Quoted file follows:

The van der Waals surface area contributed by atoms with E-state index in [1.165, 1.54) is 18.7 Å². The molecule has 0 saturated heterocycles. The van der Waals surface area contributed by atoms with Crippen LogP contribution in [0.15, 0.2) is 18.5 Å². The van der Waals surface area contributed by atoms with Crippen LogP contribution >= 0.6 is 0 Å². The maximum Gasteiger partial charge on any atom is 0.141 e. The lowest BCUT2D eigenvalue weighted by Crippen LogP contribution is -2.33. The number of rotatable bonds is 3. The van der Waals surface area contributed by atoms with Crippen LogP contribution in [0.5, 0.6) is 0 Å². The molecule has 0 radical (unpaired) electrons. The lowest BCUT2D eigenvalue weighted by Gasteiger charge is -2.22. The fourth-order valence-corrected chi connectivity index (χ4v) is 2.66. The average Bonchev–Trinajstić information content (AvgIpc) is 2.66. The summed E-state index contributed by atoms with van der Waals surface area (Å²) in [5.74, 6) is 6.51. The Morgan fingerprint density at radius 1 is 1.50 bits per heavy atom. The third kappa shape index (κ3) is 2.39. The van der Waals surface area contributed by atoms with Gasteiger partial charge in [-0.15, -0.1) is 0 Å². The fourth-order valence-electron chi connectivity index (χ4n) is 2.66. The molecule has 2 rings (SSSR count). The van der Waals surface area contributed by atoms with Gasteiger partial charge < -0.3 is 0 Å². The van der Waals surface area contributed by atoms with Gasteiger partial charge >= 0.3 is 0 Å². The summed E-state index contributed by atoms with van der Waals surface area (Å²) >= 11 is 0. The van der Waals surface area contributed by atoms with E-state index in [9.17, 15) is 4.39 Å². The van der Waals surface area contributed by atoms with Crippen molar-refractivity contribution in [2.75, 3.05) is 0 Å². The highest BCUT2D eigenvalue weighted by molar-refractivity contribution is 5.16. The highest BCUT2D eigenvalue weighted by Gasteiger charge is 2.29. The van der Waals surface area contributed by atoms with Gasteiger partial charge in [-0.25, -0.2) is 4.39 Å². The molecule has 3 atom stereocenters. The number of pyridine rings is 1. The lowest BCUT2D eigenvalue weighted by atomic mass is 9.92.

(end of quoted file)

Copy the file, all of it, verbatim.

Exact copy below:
The van der Waals surface area contributed by atoms with E-state index in [1.165, 1.54) is 18.7 Å². The molecule has 0 saturated heterocycles. The van der Waals surface area contributed by atoms with Crippen LogP contribution in [0.15, 0.2) is 18.5 Å². The van der Waals surface area contributed by atoms with Crippen LogP contribution >= 0.6 is 0 Å². The maximum Gasteiger partial charge on any atom is 0.141 e. The lowest BCUT2D eigenvalue weighted by Crippen LogP contribution is -2.33. The number of rotatable bonds is 3. The van der Waals surface area contributed by atoms with Crippen LogP contribution in [0.5, 0.6) is 0 Å². The molecule has 0 radical (unpaired) electrons. The lowest BCUT2D eigenvalue weighted by Gasteiger charge is -2.22. The fourth-order valence-corrected chi connectivity index (χ4v) is 2.66. The average Bonchev–Trinajstić information content (AvgIpc) is 2.66. The summed E-state index contributed by atoms with van der Waals surface area (Å²) in [5.74, 6) is 6.51. The Morgan fingerprint density at radius 1 is 1.50 bits per heavy atom. The third kappa shape index (κ3) is 2.39. The van der Waals surface area contributed by atoms with Gasteiger partial charge in [-0.15, -0.1) is 0 Å². The fourth-order valence-electron chi connectivity index (χ4n) is 2.66. The molecule has 2 rings (SSSR count). The van der Waals surface area contributed by atoms with Gasteiger partial charge < -0.3 is 0 Å². The van der Waals surface area contributed by atoms with Gasteiger partial charge >= 0.3 is 0 Å². The summed E-state index contributed by atoms with van der Waals surface area (Å²) >= 11 is 0. The van der Waals surface area contributed by atoms with E-state index in [9.17, 15) is 4.39 Å². The van der Waals surface area contributed by atoms with Crippen molar-refractivity contribution in [2.75, 3.05) is 0 Å². The highest BCUT2D eigenvalue weighted by molar-refractivity contribution is 5.16. The highest BCUT2D eigenvalue weighted by Gasteiger charge is 2.29. The van der Waals surface area contributed by atoms with Gasteiger partial charge in [-0.25, -0.2) is 4.39 Å². The molecule has 3 atom stereocenters. The number of pyridine rings is 1. The lowest BCUT2D eigenvalue weighted by atomic mass is 9.92.